ALLAN G. JOHNSON'S BLOG
Saying Goodbye to Philip Seymour Hoffman
I have been feeling haunted by the death of Philip Seymour Hoffman ever since I heard the news on the car radio that Sunday afternoon a few weeks ago. At first I was incredulous, then angry at the waste of such a life. And then came sadness along with realizing he was only a few years older than my children. And now this, unable to get him from my thoughts.
It’s not as though we were friends. Like almost everyone, I knew him only through his films, an actor who dared to play characters who were not only complex, but could be downright unlikable, willing to explore the depths of our humanity in ways that most of us would not. As an artist, it seems there wasn’t much that could scare him off.
What did frightened him, though, and to death, it seems, was the day-to-day reality of his own life.
There is no end of talk about his unhappiness and personal troubles and the power of addiction and the tragedy of loss, as if this was no more than one man’s struggle with demons he could not overcome. In a way, of course, it was, and not just the drugs and alcohol. But what haunts me is something more than that. It’s what a friend of mine said a few days after, that Philip Hoffman “was a canary in the mine.”
One of the dangers of coal mining is the presence of explosive methane gas. Miners used to take canaries in cages down into the mines, because the birds were more sensitive than humans and would keel over and die before the gas reached dangerous levels.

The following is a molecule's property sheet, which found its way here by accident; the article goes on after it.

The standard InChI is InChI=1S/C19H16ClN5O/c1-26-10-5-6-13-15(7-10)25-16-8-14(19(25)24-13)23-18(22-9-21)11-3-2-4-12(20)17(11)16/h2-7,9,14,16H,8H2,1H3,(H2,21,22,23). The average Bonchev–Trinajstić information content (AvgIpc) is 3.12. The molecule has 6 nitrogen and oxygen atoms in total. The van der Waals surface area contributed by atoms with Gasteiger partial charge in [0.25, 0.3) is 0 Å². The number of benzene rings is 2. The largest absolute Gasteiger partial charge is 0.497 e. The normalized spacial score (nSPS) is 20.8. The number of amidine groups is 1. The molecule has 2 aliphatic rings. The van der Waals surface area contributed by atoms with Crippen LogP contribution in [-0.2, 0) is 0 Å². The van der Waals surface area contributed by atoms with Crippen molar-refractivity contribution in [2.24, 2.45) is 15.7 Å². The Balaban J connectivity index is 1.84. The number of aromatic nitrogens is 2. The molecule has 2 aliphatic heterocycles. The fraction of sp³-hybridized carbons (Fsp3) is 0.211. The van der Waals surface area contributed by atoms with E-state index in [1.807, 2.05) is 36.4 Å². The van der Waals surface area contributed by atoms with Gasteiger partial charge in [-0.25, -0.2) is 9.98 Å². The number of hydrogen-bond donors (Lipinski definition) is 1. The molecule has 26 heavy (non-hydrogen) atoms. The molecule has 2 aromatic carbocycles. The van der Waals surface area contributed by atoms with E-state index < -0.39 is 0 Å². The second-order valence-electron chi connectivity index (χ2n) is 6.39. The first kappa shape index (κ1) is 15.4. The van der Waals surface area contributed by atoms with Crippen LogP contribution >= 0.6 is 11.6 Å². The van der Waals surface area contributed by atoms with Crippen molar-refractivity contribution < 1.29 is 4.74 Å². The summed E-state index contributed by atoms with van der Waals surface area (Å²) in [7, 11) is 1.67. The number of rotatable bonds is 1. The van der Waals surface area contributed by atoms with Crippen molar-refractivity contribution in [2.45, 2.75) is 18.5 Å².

Philip Seymour Hoffman found his inner life so hard to live that he needed to escape, to be someone or somewhere else, which he did through the consuming pace of his work and, when that was not enough, with alcohol and prescription pain killers and, finally, heroin.
Shortly after I heard the news, it occurred to me how many tens of thousands of people die in this way every year, or, even more, the millions who are living some version of it. All kinds of people, including brilliant artists, but whom we never hear about because they are not famous. And yet they all have one thing in common. They find it too difficult, too painful, or too empty to be aware of their own lives from one moment to the next. They want only to be distracted, numb, high, stoned, or wrecked—anywhere but here and now and who they are.
Which brings me to the question I have not heard asked in the sad conversations about Philip Seymour Hoffman—in what kind of world would so many people want so badly to escape their own lives?
How do we understand the ubiquity of alcohol and drugs being used to dull the pain of loneliness and not belonging and self-doubt and living lives in which it is hard to see the point?
What do we make of a society in which distraction and oblivion are destinations, where a day or an evening or so much as an hour alone in silence with ‘nothing to do’ and no constant stream of outside stimulation is an intolerable condition in need of a fix, whether it’s to be found in the refrigerator or online or the television or the latest text or bit of cable news or, for that matter, at the end of a needle?
I sit in an airport or walk across a college campus or visit a coffee shop, and I see people staring at little screens or talking to someone they cannot see, and I wonder if they have any idea of where they are, who is sitting next to them, what color is the sky, what is happening all around them. If I took out a knife and began to cut myself, how long would it take for them to notice?
It’s not as though this is about everyone but me. Decades ago, when I was much younger, there was a time when I made use of marijuana on a fairly regular basis. I remember liking it a lot, getting stoned, feeling out of time, everything okay, even when I was not. But after a year or so, I stopped, because I began to miss myself, my presence in my own life. I grew tired of the isolation of oblivion, even in the company of another.